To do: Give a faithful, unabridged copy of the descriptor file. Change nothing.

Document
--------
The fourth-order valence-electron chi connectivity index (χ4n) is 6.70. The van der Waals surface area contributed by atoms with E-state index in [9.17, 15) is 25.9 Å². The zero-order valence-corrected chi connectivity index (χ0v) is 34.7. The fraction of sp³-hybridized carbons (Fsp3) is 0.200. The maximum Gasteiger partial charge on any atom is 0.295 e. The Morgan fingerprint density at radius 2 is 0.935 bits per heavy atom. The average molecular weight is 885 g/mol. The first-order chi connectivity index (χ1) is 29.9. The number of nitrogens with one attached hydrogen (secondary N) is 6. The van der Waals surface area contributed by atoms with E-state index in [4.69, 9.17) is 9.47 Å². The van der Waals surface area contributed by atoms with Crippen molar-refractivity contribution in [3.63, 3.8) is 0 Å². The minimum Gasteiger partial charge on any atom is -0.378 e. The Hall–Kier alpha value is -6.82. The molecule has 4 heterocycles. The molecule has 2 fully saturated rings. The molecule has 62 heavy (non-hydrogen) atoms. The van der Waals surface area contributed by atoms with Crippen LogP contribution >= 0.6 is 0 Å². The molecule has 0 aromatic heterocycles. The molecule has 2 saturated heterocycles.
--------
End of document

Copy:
The fourth-order valence-electron chi connectivity index (χ4n) is 6.70. The van der Waals surface area contributed by atoms with E-state index in [9.17, 15) is 25.9 Å². The zero-order valence-corrected chi connectivity index (χ0v) is 34.7. The fraction of sp³-hybridized carbons (Fsp3) is 0.200. The maximum Gasteiger partial charge on any atom is 0.295 e. The Morgan fingerprint density at radius 2 is 0.935 bits per heavy atom. The average molecular weight is 885 g/mol. The first-order chi connectivity index (χ1) is 29.9. The number of nitrogens with one attached hydrogen (secondary N) is 6. The van der Waals surface area contributed by atoms with E-state index in [4.69, 9.17) is 9.47 Å². The van der Waals surface area contributed by atoms with Crippen molar-refractivity contribution in [3.63, 3.8) is 0 Å². The minimum Gasteiger partial charge on any atom is -0.378 e. The Hall–Kier alpha value is -6.82. The molecule has 4 heterocycles. The molecule has 2 fully saturated rings. The molecule has 62 heavy (non-hydrogen) atoms. The van der Waals surface area contributed by atoms with Crippen LogP contribution >= 0.6 is 0 Å². The molecule has 0 aromatic heterocycles. The molecule has 2 saturated heterocycles.